Federal law prohibits employment discrimination in the workplace on the basis of a worker’s race, sex, religion, national origin and several other protected factors. California has its own protections on top of these. This has been the case for many years, and yet we still hear stories about unlawful discrimination in many workplaces.
What’s going on? Are workers imagining this discrimination? Are employers ignorant about the law?
To understand the state of discrimination today, it’s helpful to understand two concepts in employment law: disparate treatment and disparate impact.
Disparate treatment refers to situations in which an employer treats workers differently because of their protected status. For instance, an employer might hire only white workers and promote only men.
Describing it this way makes it sound like it would be easy to prove that this employer is breaking the law, this type of discrimination isn’t always blatant or obvious. For instance, it’s possible the only qualified applicants for open positions happened to be white, or that the best-qualified applicants for promotion happened to be men.
In these cases, intent is very important. A plaintiff in a discrimination suit may have to prove that the employer intended to discriminate against them because of their protected status. In some cases, the plaintiff may be able to show that the employer used derogatory language against women or nonwhite people, but otherwise, it can be hard to prove what the employer was thinking.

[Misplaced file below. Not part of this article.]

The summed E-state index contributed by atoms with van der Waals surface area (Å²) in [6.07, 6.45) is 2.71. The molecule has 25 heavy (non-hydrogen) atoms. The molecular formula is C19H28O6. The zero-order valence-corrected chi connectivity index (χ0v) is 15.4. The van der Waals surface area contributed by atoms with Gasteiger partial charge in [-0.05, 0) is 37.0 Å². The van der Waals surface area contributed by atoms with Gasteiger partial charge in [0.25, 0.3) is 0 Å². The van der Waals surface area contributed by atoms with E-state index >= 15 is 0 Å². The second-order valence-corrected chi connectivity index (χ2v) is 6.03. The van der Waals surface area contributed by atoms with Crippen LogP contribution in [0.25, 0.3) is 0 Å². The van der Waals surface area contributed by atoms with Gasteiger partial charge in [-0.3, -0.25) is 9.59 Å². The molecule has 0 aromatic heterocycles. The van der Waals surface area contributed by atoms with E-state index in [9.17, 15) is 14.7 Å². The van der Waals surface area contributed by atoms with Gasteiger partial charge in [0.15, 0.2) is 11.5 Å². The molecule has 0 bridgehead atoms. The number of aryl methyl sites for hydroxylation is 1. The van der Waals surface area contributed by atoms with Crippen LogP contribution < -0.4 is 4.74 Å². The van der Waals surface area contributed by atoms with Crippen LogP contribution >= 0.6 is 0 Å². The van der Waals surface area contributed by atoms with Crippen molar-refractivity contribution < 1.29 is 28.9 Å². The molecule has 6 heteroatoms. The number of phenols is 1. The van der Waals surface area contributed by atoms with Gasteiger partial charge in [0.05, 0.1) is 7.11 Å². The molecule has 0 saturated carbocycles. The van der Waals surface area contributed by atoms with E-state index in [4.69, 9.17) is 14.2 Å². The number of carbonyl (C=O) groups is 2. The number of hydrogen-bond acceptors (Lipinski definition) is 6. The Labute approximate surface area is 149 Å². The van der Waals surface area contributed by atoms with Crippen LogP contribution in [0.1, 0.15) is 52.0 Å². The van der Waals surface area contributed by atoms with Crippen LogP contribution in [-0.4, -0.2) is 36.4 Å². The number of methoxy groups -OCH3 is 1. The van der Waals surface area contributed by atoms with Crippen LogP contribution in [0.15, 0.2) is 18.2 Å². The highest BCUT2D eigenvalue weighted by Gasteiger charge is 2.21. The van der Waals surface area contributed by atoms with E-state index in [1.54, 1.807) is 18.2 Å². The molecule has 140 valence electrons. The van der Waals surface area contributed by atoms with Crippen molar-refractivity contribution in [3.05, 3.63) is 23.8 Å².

Alternatively, the plaintiff may provide indirect evidence that suggests a discriminatory intent. For instance, they might show that qualified nonwhite workers applied for jobs but were not hired, or that qualified women were passed over for promotions in favor of less-qualified men.
Disparate impact refers to situations in which an employer’s policy that seems to apply to all workers actually negatively affects one protected group more than others. For instance, an employer might have a height requirement: Only employees who are 5-feet-9-inches tall or taller are eligible for promotion. Because men tend to be taller than women, this ostensibly neutral policy has a disparate impact on women employees.
Importantly, in these cases, the plaintiff doesn’t have to prove that the employer intended to discriminate on the basis of a protected characteristic. They must only show that the policy had a disparate impact on members of the protected class.
Of course, employers have the right to defend themselves in these cases, and they may show that they had a legitimate business reason for the policy. For instance, a fire department might have a legitimate safety reason for requiring certain employees to be 5-feet-9-inches tall or taller.
The unique details of your case
The examples we used above are quite simplified. In real life, proving disparate treatment or disparate impact can be very complicated. Discrimination isn’t always easy to spot, but that doesn’t make it any less wrong when workers are illegally discriminated against.